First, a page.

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Meanwhile...

At Last, Economic Woes, Mutiny

Finally, More than three years after he had accepted a teaching position at Harvard. Polish dissident scholar Stanislaw Baranczak arrived in Cambridge this week. Polish authorities last month granted him a passport after having rejected seven previous applications. "There was a rumor they would cancel all the flights," the 34-year-old poet said after arriving here. "Almost to the last minute we weren't sure if everything would go all right," he added. But they did, and Baranczak will likely begin teaching next fall as part of his three-year associate professorship.

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Harvard's Economics Department may soon have to contend with some economic problems of its own. If Congress approves the Reagan administration's proposed budget cuts for next year, the department could lose nearly half a million dollars in National Science Foundation (NSF) grants. NSF officials said this week Nearly half the department's faculty members receive NSF grants annually ranging from $40,000 to $80,000, Zvi Griliches, chairman of the department, said this week. He added that "40 per cent of our budget may simply disappear" if the cuts are approved.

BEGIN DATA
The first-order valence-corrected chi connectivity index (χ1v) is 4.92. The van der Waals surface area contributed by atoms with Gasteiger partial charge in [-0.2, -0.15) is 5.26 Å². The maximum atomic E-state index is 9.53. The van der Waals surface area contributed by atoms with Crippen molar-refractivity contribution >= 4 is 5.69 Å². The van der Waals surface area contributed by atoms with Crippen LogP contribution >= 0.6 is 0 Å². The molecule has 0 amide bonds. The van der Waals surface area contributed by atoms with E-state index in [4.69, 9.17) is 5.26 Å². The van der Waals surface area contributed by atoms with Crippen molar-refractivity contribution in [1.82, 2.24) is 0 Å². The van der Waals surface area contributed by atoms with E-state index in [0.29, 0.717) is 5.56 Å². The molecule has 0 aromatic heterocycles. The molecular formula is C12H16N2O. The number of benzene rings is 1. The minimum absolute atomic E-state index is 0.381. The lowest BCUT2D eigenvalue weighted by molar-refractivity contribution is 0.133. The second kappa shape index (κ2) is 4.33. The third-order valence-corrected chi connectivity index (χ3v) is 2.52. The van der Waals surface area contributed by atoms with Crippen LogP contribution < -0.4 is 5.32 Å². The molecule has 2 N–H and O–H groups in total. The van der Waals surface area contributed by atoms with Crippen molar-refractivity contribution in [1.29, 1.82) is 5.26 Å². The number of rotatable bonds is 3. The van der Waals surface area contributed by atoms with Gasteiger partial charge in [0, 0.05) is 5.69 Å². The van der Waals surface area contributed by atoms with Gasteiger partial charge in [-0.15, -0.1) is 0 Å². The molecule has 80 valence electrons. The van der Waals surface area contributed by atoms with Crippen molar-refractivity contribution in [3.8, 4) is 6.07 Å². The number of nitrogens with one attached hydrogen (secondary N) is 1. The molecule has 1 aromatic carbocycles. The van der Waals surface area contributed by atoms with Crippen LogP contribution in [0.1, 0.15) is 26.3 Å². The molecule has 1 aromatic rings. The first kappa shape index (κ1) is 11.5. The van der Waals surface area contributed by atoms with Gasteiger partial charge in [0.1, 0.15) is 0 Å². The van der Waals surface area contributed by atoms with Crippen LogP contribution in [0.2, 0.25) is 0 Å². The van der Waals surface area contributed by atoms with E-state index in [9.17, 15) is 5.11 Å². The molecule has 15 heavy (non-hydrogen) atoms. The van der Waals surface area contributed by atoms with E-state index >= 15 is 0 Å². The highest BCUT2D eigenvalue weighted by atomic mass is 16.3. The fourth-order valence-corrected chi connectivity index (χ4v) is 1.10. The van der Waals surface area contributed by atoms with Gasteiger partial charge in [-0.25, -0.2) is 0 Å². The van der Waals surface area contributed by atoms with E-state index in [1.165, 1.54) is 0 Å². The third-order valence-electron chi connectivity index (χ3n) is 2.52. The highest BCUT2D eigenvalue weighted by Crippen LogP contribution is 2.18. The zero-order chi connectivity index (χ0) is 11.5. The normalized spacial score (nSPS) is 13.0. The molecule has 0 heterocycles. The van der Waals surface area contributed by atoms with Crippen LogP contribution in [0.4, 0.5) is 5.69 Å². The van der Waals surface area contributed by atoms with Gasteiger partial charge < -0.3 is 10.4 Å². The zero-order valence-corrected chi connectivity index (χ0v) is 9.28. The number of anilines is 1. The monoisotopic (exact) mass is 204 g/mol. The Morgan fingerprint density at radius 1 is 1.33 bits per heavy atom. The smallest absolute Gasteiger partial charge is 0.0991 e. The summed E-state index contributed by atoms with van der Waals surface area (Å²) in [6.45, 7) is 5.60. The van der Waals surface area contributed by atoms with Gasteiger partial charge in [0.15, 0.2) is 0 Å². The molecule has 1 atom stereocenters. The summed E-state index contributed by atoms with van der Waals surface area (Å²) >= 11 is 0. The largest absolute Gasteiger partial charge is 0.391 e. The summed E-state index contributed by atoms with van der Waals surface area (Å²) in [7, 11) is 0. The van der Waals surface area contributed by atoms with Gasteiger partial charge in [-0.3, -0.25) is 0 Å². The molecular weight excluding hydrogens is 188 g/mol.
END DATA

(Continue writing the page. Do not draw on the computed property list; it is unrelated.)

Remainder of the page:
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Members of Local 26, the union that represents Harvard's dining hall workers, decided last week to oust their leadership. By more than a two-to-one margin, union members voted to replace their present officers with an opposition slate committed to rejuvenating the union. "The old officers did nothing. They were a no-show union." Domenic Bozzotto, who will take over as president of the 5000-member union, said this week.

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